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Princess of Asturias Award for Literature 2019
Your Royal Highnesses,
Ladies and Gentlemen,
As a child, I was subject to moments of awe about ordinary things. A fork on the table or a flower in a vase would suddenly acquire the alien quality of metaphysical mystery. The sight of my sister licking an ice cream cone would get me thinking about human tongues with their bumps and center crease and how utterly strange they were. And what about the feelings I had that came and went over the course of a single day—the shivers and the sweats, the sweet tastes and the bitter ones, the pangs when the children at school taunted me and the pleasure of my mother’s kisses and hugs? And then there were the rules of life, so many rules. Why could boys jump up and down after they won spelling contests, but girls weren’t even supposed to smile, much less pump their arms in the air? What if the rules were different?
When my daughter, Sophie, was three, she asked me, “Mom, when I grow up will I still be Sophie?” I told her yes, even though I knew she had posed an ancient philosophical question, to which there is no satisfactory answer, a question of the self and continuity over time. What changes and what remains the same? Do we believe Heraclitus or Plato? How do we connect embryo, infant, and teenager to the old woman lying on her deathbed? How do we think about inner life and outer life? How do we draw the lines between them? How do we know what we are so convinced we know?
All children are curious. Think of the baby fascinated by the sight and sound of the shining keys her father is jangling over her head. She reaches for them. If she can, she puts them in her mouth. But the infant is not an isolated creature who slowly accumulates knowledge on her own. She lives in a loop with others. Her curiosity is doubled—it is a need to touch and be touched, to taste and to be kissed and tasted back, to smell and be smelled, to hear and be heard, to see and be seen, really seen. And at some point, the little girl begins to wonder about change, begins to imagine becoming big and strong and grownup or old or even dead. I used to look at the blue-haired old ladies in my town with their canes and shawls and trembling voices and think: That’s what I will be when I’m old, before I die.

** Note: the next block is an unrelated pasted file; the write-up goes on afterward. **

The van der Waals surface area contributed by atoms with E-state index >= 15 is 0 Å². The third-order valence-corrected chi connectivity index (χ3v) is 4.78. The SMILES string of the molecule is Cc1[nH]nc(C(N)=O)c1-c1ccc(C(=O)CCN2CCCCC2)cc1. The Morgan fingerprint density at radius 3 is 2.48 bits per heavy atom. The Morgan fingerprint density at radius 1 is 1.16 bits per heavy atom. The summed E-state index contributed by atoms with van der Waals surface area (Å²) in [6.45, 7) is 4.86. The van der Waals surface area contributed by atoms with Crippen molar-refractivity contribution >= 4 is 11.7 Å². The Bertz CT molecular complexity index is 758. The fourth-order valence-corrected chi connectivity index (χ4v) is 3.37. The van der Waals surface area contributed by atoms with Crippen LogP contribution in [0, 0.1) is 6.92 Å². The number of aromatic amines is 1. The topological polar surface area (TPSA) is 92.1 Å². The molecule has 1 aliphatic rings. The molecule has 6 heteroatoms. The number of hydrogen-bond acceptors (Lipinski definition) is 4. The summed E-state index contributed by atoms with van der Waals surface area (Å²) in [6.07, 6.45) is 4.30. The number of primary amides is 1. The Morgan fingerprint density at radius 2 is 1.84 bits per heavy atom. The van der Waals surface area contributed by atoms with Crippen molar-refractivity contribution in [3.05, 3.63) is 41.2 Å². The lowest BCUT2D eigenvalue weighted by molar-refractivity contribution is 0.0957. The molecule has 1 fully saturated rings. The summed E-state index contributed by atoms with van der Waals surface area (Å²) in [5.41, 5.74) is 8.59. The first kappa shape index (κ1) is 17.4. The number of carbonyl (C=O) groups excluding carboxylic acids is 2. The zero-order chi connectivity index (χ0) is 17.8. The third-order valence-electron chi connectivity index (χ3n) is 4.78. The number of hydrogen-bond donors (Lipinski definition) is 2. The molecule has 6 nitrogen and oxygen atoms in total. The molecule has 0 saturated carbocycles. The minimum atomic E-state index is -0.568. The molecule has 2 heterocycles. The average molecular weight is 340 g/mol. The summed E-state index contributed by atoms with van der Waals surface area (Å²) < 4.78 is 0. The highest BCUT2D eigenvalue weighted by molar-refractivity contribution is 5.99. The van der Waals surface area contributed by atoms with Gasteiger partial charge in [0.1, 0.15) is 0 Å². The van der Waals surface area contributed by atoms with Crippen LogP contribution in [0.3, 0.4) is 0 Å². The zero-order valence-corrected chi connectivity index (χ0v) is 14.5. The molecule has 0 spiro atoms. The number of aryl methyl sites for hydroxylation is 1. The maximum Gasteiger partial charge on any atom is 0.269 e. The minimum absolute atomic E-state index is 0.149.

There were libraries in my town with books in them, and in those books, there were stories about people I had never met who lived in countries I had never visited. They had adventures and suffered injustices. I read stories about kings and queens and magic, but also about slavery, racism, fear of strangers, and girls who were punished because they did not want to be polite and keep quiet. And I thought, Why is it like this? Maybe it could be different. Books become flesh. The words knit themselves into our brains and guts, our gestures and feelings. They change us. Books and ideas can be dangerous, can make us sick or crazy, and they can provide forms of salvation, a way out of pain. But we must be wary of cheap thrills and easy answers and pat formulas that come in shiny packages labeled “truth.”